Langford breaks his reading into seven sections, covering material from family issues to the history of warfare, working in serious and comical veins to embrace both performance and writing styles. It is a performance, therefore, that can stretch from the oppressive creature that haunts 'Reflections on the Beast' to the light-hearted story of almost-accidental sex occurring on a plane as it falls from the sky in 'What to Do in a Planecrash'.
He is a poet interested in voices, and several of the poems in this performance use the monologue form, or slip into the voice of a character within a poem. 'The Family Takes a Commercial Break' presents a listener with the private inner thoughts of four members of a TV-dinner-eating family during a cut in their programme, for example, while 'Parrot Lady' is spoken in the persona of a dead woman watching her daughter-in-law's ongoing life. The poet's own voice, however, appears seemingly without disguise in poems such as '21 Pieces of Advice on the Path to Wisdom,' which he tells us was written for his own daughter's twenty-first birthday.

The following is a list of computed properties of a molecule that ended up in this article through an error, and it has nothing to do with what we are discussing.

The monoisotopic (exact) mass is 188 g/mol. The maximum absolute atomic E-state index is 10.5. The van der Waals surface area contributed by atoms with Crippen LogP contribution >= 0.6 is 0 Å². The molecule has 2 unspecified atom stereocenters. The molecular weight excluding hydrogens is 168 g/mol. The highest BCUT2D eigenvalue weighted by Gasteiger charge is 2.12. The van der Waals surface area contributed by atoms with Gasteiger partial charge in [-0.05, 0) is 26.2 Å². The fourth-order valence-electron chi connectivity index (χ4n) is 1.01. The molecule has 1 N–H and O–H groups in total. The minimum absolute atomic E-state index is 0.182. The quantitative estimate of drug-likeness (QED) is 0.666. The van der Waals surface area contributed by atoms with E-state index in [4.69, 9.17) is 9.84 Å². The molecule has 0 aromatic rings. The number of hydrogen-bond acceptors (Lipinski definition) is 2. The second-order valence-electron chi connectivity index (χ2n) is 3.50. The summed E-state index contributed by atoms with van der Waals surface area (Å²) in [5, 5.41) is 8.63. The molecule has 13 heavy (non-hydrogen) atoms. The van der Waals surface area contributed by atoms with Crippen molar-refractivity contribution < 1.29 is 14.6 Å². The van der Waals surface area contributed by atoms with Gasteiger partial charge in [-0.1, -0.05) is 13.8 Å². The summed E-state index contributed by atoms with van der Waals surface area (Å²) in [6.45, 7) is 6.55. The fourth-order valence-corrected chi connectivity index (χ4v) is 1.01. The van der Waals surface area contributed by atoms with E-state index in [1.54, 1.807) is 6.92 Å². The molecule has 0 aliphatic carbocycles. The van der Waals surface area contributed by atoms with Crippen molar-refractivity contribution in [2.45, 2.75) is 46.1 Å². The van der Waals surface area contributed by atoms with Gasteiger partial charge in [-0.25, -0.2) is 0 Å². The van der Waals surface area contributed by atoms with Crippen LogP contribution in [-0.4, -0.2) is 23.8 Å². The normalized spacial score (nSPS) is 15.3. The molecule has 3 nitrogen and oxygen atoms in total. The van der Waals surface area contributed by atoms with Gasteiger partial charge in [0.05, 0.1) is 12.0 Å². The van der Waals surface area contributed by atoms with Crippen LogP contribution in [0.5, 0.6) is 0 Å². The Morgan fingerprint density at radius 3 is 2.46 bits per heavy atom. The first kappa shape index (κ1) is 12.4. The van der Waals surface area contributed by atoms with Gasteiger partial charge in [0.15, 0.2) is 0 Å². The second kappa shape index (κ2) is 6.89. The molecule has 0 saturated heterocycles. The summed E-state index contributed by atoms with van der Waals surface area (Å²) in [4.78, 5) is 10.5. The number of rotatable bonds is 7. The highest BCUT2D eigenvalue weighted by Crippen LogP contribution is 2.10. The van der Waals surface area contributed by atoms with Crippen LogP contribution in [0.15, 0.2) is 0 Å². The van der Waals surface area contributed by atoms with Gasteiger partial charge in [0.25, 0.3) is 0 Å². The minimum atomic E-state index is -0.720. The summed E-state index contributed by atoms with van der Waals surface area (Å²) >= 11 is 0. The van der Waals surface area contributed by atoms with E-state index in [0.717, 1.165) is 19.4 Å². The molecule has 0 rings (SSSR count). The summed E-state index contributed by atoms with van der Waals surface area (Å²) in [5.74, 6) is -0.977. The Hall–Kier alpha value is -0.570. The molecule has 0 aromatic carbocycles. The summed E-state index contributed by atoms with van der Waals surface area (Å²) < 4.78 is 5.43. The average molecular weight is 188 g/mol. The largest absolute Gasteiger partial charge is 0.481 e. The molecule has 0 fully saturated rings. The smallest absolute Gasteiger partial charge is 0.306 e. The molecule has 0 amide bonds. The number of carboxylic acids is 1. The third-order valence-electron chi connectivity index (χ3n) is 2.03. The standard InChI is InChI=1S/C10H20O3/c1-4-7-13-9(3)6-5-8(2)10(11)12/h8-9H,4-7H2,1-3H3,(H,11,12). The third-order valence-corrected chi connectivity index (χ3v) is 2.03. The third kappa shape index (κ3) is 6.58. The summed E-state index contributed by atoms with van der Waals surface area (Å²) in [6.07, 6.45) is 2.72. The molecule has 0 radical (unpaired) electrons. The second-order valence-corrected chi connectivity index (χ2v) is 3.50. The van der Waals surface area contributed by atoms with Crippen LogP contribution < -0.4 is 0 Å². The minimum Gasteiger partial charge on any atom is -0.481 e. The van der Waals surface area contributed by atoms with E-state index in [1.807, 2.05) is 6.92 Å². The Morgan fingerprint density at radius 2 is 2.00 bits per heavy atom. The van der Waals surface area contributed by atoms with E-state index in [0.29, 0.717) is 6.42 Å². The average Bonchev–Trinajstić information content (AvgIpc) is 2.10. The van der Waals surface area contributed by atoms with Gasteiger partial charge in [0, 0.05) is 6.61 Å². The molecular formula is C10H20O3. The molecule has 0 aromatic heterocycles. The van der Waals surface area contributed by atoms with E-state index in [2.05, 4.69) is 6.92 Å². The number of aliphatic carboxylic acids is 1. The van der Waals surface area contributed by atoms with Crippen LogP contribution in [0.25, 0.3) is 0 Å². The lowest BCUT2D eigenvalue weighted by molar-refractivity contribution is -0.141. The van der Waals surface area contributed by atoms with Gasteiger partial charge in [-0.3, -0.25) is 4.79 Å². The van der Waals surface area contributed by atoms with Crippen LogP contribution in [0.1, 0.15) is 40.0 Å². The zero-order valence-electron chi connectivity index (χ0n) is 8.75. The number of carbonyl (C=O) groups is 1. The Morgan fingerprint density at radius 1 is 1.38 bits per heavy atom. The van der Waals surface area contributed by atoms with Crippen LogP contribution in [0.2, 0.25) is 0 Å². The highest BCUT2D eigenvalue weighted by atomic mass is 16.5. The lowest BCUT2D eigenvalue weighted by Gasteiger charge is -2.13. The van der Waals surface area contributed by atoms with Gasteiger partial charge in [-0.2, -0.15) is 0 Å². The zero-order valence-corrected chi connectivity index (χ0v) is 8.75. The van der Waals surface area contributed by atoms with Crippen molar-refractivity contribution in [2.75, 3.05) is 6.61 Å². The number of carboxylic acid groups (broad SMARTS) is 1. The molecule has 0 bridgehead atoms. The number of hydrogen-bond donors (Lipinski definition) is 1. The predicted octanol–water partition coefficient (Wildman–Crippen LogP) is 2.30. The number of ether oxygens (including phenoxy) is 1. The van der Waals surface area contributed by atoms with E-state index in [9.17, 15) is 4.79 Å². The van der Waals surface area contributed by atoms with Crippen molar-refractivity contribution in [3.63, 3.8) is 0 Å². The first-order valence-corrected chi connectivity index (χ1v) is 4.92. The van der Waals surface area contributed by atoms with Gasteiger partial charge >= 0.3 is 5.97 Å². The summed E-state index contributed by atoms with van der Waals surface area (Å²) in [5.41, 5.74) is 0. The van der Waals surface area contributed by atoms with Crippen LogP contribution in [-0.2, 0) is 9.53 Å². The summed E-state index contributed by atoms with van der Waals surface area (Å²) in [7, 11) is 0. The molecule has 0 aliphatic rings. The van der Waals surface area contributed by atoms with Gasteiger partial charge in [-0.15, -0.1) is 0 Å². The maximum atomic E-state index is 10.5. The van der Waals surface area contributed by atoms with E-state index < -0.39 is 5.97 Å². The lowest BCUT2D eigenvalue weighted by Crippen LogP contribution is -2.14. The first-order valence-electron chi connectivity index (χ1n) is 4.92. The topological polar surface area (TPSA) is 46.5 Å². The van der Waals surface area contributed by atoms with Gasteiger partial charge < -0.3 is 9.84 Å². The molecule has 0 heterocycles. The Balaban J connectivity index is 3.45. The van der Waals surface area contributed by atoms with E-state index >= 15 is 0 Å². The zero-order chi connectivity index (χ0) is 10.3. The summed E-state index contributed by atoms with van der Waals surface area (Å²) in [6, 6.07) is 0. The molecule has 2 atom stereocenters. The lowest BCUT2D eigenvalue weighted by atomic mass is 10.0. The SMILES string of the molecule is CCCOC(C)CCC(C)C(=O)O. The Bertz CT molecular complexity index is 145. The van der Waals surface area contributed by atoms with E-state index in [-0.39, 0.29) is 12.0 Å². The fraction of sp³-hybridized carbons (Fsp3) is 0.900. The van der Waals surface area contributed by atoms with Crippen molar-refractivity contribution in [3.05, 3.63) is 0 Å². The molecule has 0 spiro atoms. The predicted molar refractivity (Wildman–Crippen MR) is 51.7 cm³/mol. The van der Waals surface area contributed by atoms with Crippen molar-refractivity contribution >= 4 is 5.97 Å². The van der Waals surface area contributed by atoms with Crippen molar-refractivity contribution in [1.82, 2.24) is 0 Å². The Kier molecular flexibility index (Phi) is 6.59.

Langford's interest in voice and performance shows in his reading with a clear, mellow delivery, providing introductions to each of the seven sections that help place a poem for a listener. His poem 'The Garden' speaks of us searching for "voices able to obtrude the false and fickle", and listeners may hear how far his poetry, and his performance of it, show the results of his efforts in that search, culminating in how we are all 'Travelers'.
Recorded on 6 February 2008 at Tandem Voice Booth, Christchurch
Produced by Jonny Pipe